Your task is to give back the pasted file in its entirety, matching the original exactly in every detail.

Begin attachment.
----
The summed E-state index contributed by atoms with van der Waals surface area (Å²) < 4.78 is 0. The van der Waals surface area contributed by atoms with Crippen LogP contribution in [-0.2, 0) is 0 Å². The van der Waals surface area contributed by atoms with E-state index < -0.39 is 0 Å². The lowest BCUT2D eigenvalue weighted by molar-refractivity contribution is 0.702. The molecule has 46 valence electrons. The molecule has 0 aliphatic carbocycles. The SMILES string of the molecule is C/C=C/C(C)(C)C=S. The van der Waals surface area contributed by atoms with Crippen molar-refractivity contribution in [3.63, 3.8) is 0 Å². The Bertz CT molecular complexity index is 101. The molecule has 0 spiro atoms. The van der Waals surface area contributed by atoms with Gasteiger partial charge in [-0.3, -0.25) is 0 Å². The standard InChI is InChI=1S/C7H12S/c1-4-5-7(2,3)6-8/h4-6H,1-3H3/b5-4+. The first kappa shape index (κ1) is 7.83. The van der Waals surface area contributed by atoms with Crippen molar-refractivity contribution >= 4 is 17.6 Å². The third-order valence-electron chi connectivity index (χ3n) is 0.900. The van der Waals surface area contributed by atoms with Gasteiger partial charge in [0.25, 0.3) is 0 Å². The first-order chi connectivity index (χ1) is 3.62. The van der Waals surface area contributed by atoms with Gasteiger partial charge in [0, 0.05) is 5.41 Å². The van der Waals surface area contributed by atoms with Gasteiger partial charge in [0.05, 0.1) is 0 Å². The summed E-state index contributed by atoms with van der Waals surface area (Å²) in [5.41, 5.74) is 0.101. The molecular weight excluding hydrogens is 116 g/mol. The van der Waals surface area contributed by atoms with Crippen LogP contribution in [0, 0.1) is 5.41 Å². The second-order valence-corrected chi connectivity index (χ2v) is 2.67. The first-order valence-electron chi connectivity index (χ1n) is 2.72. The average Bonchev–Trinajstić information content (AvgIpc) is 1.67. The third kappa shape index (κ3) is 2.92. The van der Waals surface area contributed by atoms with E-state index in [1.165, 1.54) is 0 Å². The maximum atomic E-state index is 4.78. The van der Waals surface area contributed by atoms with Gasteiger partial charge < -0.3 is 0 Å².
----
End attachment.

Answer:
The summed E-state index contributed by atoms with van der Waals surface area (Å²) < 4.78 is 0. The van der Waals surface area contributed by atoms with Crippen LogP contribution in [-0.2, 0) is 0 Å². The van der Waals surface area contributed by atoms with E-state index < -0.39 is 0 Å². The lowest BCUT2D eigenvalue weighted by molar-refractivity contribution is 0.702. The molecule has 46 valence electrons. The molecule has 0 aliphatic carbocycles. The SMILES string of the molecule is C/C=C/C(C)(C)C=S. The van der Waals surface area contributed by atoms with Crippen molar-refractivity contribution in [3.63, 3.8) is 0 Å². The Bertz CT molecular complexity index is 101. The molecule has 0 spiro atoms. The van der Waals surface area contributed by atoms with Gasteiger partial charge in [-0.3, -0.25) is 0 Å². The standard InChI is InChI=1S/C7H12S/c1-4-5-7(2,3)6-8/h4-6H,1-3H3/b5-4+. The first kappa shape index (κ1) is 7.83. The van der Waals surface area contributed by atoms with Crippen molar-refractivity contribution >= 4 is 17.6 Å². The third-order valence-electron chi connectivity index (χ3n) is 0.900. The van der Waals surface area contributed by atoms with Gasteiger partial charge in [0.25, 0.3) is 0 Å². The first-order chi connectivity index (χ1) is 3.62. The van der Waals surface area contributed by atoms with Gasteiger partial charge in [0, 0.05) is 5.41 Å². The van der Waals surface area contributed by atoms with Gasteiger partial charge in [0.05, 0.1) is 0 Å². The summed E-state index contributed by atoms with van der Waals surface area (Å²) in [5.41, 5.74) is 0.101. The molecular weight excluding hydrogens is 116 g/mol. The van der Waals surface area contributed by atoms with Crippen LogP contribution in [0, 0.1) is 5.41 Å². The second-order valence-corrected chi connectivity index (χ2v) is 2.67. The first-order valence-electron chi connectivity index (χ1n) is 2.72. The average Bonchev–Trinajstić information content (AvgIpc) is 1.67. The third kappa shape index (κ3) is 2.92. The van der Waals surface area contributed by atoms with E-state index in [1.165, 1.54) is 0 Å². The maximum atomic E-state index is 4.78. The van der Waals surface area contributed by atoms with Gasteiger partial charge < -0.3 is 0 Å².